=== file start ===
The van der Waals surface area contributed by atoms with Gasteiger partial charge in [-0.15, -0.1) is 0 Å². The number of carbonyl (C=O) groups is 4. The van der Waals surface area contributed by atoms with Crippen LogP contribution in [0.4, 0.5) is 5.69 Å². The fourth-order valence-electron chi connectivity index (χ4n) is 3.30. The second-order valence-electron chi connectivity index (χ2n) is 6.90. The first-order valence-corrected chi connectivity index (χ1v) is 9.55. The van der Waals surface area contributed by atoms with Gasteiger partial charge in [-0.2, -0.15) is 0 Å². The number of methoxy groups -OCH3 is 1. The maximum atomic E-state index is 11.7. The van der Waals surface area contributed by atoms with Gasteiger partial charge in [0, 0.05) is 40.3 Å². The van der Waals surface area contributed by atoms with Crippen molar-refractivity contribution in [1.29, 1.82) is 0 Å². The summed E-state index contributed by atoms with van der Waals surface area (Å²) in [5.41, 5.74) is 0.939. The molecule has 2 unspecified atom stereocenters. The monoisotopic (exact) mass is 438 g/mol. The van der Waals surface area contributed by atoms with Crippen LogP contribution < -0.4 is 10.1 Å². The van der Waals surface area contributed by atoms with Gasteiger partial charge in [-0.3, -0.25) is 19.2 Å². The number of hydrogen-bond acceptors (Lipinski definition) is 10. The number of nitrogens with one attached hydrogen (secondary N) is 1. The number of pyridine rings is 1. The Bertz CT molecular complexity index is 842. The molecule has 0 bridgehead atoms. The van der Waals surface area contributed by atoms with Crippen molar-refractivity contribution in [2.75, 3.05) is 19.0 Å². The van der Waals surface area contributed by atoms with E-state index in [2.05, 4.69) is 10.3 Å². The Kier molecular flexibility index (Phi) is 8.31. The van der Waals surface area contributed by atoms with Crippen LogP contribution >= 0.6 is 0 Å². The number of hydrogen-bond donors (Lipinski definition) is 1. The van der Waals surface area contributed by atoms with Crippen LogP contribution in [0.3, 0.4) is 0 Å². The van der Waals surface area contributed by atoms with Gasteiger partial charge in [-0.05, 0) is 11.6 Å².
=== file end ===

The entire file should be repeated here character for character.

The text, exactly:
The van der Waals surface area contributed by atoms with Gasteiger partial charge in [-0.15, -0.1) is 0 Å². The number of carbonyl (C=O) groups is 4. The van der Waals surface area contributed by atoms with Crippen LogP contribution in [0.4, 0.5) is 5.69 Å². The fourth-order valence-electron chi connectivity index (χ4n) is 3.30. The second-order valence-electron chi connectivity index (χ2n) is 6.90. The first-order valence-corrected chi connectivity index (χ1v) is 9.55. The van der Waals surface area contributed by atoms with Gasteiger partial charge in [-0.2, -0.15) is 0 Å². The number of methoxy groups -OCH3 is 1. The maximum atomic E-state index is 11.7. The van der Waals surface area contributed by atoms with Gasteiger partial charge in [0, 0.05) is 40.3 Å². The van der Waals surface area contributed by atoms with Crippen molar-refractivity contribution in [1.29, 1.82) is 0 Å². The summed E-state index contributed by atoms with van der Waals surface area (Å²) in [5.41, 5.74) is 0.939. The molecule has 2 unspecified atom stereocenters. The monoisotopic (exact) mass is 438 g/mol. The van der Waals surface area contributed by atoms with Crippen LogP contribution < -0.4 is 10.1 Å². The van der Waals surface area contributed by atoms with Gasteiger partial charge in [-0.3, -0.25) is 19.2 Å². The number of hydrogen-bond acceptors (Lipinski definition) is 10. The number of nitrogens with one attached hydrogen (secondary N) is 1. The number of pyridine rings is 1. The Bertz CT molecular complexity index is 842. The molecule has 0 bridgehead atoms. The van der Waals surface area contributed by atoms with Crippen molar-refractivity contribution in [2.75, 3.05) is 19.0 Å². The van der Waals surface area contributed by atoms with E-state index in [2.05, 4.69) is 10.3 Å². The Kier molecular flexibility index (Phi) is 8.31. The van der Waals surface area contributed by atoms with Crippen LogP contribution >= 0.6 is 0 Å². The number of hydrogen-bond donors (Lipinski definition) is 1. The van der Waals surface area contributed by atoms with Crippen LogP contribution in [0.3, 0.4) is 0 Å². The van der Waals surface area contributed by atoms with Gasteiger partial charge in [-0.05, 0) is 11.6 Å².